Anyone is familiar with those 'top-rated' ofers that rise to the top of their search on sites like Amazon or Expedia. Do those rankings really help those offers get sold? According to a new study, the answer is, "yes" and "no."
Raluca M. Ursu, of the Stern School of Business at New York University, conducted the research for the study, "The Power of Rankings: Quantifying the Effect of Rankings on Online Consumer Search and Purchase Decisions," which is published in the July edition of INFORMS journal Marketing Science.
The study found that products with high online rankings have a causal effect on what consumers search, but those rankings do not necessarily affect purchase decisions directly. Search intermediaries like Amazon and Expedia use rankings to influence purchases but only secondarily to their search decisions. The article emphasizes the importance of optimizing the search process, distinguishing it from assumptions that consumers are likely to make purchase decisions solely on a product's or service's high rankings.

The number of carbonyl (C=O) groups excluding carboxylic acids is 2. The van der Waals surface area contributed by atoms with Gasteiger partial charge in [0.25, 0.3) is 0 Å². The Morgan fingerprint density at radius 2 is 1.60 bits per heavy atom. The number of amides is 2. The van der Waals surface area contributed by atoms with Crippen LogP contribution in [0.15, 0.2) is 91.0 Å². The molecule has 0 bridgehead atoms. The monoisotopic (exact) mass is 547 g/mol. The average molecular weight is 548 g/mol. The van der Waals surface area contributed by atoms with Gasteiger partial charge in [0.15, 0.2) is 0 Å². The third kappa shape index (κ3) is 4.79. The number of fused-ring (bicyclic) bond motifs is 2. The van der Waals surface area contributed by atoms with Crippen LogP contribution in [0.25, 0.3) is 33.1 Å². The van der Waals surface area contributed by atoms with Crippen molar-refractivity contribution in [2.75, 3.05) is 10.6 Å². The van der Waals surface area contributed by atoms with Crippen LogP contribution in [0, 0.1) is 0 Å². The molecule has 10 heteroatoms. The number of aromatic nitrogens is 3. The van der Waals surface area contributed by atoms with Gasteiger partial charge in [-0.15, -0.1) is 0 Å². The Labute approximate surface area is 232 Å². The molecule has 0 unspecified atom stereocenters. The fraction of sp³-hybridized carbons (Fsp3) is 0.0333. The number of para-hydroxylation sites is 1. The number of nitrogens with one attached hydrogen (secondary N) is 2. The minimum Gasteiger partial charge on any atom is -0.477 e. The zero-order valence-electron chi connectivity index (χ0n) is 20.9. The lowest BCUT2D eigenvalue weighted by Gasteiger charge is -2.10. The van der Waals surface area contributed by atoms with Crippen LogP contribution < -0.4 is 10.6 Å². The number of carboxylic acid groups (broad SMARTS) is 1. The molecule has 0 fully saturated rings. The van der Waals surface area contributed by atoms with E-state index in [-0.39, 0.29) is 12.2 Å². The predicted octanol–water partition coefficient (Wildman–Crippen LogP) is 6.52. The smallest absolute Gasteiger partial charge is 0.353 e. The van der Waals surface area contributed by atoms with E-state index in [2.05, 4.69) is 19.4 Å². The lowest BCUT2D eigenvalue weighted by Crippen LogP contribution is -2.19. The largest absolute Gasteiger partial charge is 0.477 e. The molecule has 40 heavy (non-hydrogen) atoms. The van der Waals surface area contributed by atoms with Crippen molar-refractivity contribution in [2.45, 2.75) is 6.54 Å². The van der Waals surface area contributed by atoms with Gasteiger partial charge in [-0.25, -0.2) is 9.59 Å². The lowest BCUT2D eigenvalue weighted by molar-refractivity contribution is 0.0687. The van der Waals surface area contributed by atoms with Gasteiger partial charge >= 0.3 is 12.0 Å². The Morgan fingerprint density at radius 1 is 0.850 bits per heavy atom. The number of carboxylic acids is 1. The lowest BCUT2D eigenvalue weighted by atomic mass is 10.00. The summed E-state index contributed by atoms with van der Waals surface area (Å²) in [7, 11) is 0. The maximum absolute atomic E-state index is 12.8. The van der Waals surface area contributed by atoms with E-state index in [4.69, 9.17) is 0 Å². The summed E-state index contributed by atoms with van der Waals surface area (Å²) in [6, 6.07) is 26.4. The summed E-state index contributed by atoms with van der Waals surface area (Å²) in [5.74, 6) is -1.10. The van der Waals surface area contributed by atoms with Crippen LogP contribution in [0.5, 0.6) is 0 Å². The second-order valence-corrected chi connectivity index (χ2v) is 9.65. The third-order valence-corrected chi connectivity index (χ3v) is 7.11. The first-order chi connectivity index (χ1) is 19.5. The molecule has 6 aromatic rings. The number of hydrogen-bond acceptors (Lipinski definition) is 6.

"Constructing relevant rankings requires understanding of their causal effect on consumer choices," said Ursu. "For search intermediaries like Amazon and Expedia, measuring the causal impact of the ranking and separating it from the intrinsic quality of the product ranked, allows them to place relevant products at the top of the ranking, rather than ones that were chosen more frequently merely because of their past rank."
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